The Blue Water departed Durand on time en route to Chicago.

Expedited FRA Review Sought of Ann Arbor Station Site Environmental Assessment

April 24, 2017

A  Michigan congresswoman is trying to turn up the heat on the Federal Railroad Administration to act sooner rather than later on reviewing an environmental assessment for a new Amtrak station in Ann Arbor.

U.S. Rep. Debbie Dingell has written to the FRA to urge it to expedite that review.

Ann Arbor faces a Sept. 30 deadline to spend a $2.8 million federal grant that it received to develop a station. The FRA had indicated earlier that it would not finish its review until summer, leaving the city little time to spend the grant money on station design work.

In her letter to the FRA, Dingell said it was important that the FRA move in an “urgent and expeditious manner so the city can move forward with improving mass transit in the state of Michigan.”

Once the FRA finishes reviewing the environmental assessment, there will be a 30-day public comment period.

Thus far the city has not revealed the site it prefers for the new station.

Dingell also pointed out in her letter that Amtrak and the State of Michigan have been working to upgrade service between Chicago and Detroit for higher speed service.

Currently, Ann Arbor is served by three Wolverine Service roundtrips although transportation officials have spoken about increasing that level of service at some future time as well as launching commuter rail service to Detroit.

FRA spokesman Marc Willis said the FRA received the environmental assessment from the city.

“We reviewed it and sent it back to them for revisions,” he said, adding there’s no time frame from the city when it will be sent back for FRA review.

City Council Member Zachary Ackerman believes the city is running out of time to build a new Amtrak station

Ackerman said that a new station seems to be less of a reality given the current climate in Washington and he won’t support a new station without significant federal funding.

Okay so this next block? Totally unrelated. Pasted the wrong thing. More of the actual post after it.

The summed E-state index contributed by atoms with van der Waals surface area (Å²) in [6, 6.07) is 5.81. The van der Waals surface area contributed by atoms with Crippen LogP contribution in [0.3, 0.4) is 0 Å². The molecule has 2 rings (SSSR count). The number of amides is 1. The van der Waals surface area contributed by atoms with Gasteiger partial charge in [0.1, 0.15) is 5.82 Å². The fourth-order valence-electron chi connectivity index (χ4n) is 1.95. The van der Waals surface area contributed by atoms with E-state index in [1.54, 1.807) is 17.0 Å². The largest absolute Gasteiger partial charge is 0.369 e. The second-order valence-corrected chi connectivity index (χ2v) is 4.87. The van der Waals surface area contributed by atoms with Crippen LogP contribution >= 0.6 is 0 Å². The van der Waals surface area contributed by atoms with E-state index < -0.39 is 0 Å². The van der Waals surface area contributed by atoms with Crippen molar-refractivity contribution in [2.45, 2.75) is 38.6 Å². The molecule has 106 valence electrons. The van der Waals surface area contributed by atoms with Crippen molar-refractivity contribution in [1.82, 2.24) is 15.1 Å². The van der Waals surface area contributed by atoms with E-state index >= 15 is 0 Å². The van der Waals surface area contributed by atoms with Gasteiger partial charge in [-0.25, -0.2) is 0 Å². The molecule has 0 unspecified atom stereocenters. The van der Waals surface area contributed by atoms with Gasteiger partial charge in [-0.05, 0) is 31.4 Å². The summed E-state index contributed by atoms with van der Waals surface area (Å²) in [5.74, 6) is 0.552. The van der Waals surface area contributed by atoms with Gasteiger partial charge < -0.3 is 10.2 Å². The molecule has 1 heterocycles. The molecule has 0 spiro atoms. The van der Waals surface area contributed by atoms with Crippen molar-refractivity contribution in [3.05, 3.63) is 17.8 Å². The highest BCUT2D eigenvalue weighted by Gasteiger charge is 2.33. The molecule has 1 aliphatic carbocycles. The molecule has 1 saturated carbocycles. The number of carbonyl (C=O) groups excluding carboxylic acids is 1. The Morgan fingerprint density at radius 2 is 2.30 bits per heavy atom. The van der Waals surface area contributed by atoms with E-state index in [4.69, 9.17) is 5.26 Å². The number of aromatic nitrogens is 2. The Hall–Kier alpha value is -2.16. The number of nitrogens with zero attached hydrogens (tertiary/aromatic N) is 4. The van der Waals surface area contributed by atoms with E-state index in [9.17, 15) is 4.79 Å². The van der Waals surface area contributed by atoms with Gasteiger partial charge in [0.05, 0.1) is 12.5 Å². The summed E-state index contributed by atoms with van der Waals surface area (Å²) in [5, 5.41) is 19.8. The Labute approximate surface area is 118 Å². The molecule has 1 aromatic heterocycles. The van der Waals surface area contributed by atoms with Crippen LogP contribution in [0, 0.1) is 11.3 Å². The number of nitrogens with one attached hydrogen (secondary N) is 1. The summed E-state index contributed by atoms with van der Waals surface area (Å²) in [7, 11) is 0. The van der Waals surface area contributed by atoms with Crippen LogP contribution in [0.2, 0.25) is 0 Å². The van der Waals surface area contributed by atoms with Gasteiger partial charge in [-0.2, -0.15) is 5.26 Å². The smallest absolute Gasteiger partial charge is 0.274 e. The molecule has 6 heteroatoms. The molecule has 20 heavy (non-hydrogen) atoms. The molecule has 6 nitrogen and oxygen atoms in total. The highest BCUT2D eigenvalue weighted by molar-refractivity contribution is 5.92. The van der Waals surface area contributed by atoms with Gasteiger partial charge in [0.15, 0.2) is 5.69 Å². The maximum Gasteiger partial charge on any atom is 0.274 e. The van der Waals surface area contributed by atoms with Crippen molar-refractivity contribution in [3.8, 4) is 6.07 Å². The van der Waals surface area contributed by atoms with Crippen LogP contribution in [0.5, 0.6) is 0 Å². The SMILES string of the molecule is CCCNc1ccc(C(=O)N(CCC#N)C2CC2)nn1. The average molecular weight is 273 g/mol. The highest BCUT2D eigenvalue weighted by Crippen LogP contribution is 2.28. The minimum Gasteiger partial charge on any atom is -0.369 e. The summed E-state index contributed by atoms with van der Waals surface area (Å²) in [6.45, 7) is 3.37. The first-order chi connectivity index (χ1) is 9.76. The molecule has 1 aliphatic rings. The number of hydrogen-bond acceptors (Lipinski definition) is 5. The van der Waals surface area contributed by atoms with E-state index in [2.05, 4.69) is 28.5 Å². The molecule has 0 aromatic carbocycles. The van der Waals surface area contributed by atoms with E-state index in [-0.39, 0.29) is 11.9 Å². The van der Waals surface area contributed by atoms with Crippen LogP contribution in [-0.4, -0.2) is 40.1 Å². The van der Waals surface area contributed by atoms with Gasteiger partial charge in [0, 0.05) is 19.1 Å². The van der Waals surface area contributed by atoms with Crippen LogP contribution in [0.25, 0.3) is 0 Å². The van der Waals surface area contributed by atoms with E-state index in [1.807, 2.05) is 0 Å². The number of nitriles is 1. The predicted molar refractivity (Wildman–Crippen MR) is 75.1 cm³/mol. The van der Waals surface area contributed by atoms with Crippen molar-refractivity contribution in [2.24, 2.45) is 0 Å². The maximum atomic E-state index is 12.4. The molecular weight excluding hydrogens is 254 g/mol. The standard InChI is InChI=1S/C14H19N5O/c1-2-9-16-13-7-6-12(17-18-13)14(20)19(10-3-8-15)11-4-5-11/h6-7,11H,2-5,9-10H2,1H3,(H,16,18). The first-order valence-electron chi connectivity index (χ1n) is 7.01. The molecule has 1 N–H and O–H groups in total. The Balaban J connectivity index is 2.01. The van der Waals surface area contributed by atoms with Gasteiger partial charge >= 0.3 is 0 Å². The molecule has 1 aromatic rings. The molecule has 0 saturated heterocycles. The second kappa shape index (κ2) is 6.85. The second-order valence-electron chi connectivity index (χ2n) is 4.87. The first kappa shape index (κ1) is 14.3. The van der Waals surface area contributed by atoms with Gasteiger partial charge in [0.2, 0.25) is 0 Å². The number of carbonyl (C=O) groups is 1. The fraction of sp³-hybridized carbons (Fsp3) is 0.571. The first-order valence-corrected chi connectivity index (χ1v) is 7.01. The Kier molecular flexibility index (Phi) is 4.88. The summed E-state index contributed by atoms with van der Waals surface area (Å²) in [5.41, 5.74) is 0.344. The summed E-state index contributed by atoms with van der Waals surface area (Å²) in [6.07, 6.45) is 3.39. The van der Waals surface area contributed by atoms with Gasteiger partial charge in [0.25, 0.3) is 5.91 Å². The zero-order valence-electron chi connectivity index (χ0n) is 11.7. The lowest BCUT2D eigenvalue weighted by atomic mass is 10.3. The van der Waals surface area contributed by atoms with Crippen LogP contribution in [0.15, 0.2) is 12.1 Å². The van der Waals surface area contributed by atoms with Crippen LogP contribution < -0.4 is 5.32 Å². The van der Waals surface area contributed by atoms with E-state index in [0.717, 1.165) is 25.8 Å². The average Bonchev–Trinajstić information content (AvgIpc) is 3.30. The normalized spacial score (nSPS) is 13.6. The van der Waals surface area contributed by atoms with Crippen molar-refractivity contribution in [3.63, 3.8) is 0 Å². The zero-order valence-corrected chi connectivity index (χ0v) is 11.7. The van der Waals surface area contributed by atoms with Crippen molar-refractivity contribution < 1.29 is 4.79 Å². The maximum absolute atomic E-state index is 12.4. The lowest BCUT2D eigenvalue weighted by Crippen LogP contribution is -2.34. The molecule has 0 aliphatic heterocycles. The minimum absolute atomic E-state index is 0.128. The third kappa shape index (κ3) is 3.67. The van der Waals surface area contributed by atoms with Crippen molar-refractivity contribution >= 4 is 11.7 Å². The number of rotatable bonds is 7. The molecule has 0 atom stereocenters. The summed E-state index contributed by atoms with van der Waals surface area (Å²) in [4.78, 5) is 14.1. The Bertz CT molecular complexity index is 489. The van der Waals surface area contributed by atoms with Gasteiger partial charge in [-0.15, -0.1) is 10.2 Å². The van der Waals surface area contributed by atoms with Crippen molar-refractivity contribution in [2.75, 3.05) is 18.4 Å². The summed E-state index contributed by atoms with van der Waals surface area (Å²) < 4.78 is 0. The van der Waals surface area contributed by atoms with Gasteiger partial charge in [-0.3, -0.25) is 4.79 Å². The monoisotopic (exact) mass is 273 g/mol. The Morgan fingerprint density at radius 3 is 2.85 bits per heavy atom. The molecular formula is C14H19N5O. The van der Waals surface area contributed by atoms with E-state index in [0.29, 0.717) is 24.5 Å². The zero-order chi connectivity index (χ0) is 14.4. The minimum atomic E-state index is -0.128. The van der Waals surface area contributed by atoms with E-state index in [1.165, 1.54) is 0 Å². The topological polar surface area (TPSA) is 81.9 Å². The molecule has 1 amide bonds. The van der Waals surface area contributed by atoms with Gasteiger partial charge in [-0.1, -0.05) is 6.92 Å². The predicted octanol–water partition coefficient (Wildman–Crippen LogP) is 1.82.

Initial Designs Completed for Ypsilanti Station

September 13, 2016

Initial designs have been submitted to the Ypsilanti, Michigan, city council as part of the city’s efforts to land Amtrak service.

Amtrak 4The council has yet to take action on the designs, which would renovate the Depot Town complex for service by Amtrak’s Chicago-Detroit (Pontiac) Wolverine Service.

“Given our financial situation itself, we’re looking at doing something for the Wolverine stop,” said council member Pete Murdock. “It is sort of a minimalist plan–enough to get the train to stop.”

The depot renovation project is projected to cost $2 million and the city is hoping to obtain grant money to fund it.

The renovations could be finished by late 2017.

Amtrak Adds Michigan Thanksgiving Trains

November 9, 2015

In cooperation with the Michigan Department of Transportation, Amtrak is adding additional trains on two of its three Michigan corridors.

Wolverine Extra No. 356 will depart Chicago at 9:30 a.m. and make intermediate stops in Michigan at New Buffalo, Niles, Kalamazoo, Battle Creek and Jackson before arriving in Ann Arbor at 3:14 p.m.

The equipment will turn back and become Wolverine Extra No. 359, departing at 4:05 p.m. for Chicago with the same intermediate stops as No. 356. No. 359 is scheduled to arrive in Chicago at 7:50 p.m.

Nos. 356 and 359 will operate on Nov. 25, 28 and 29.

An extra section of the Pere Marquette will operate on Nov. 25 and 29 between Chicago and Holland, Michigan.

No. 372 will depart Chicago at 10 a.m. and make intermediate stops in St. Joseph and Bangor before arriving in Holland at 2:11 p.m.

The equipment will turn back and depart Holland at 3:10 p.m., making the same intermediate stops before arriving back in Chicago at 5:27 p.m.

Amtrak is encouraging passengers to plan for Thanksgiving travel and book their reservations now in order to obtain the best availability and pricing.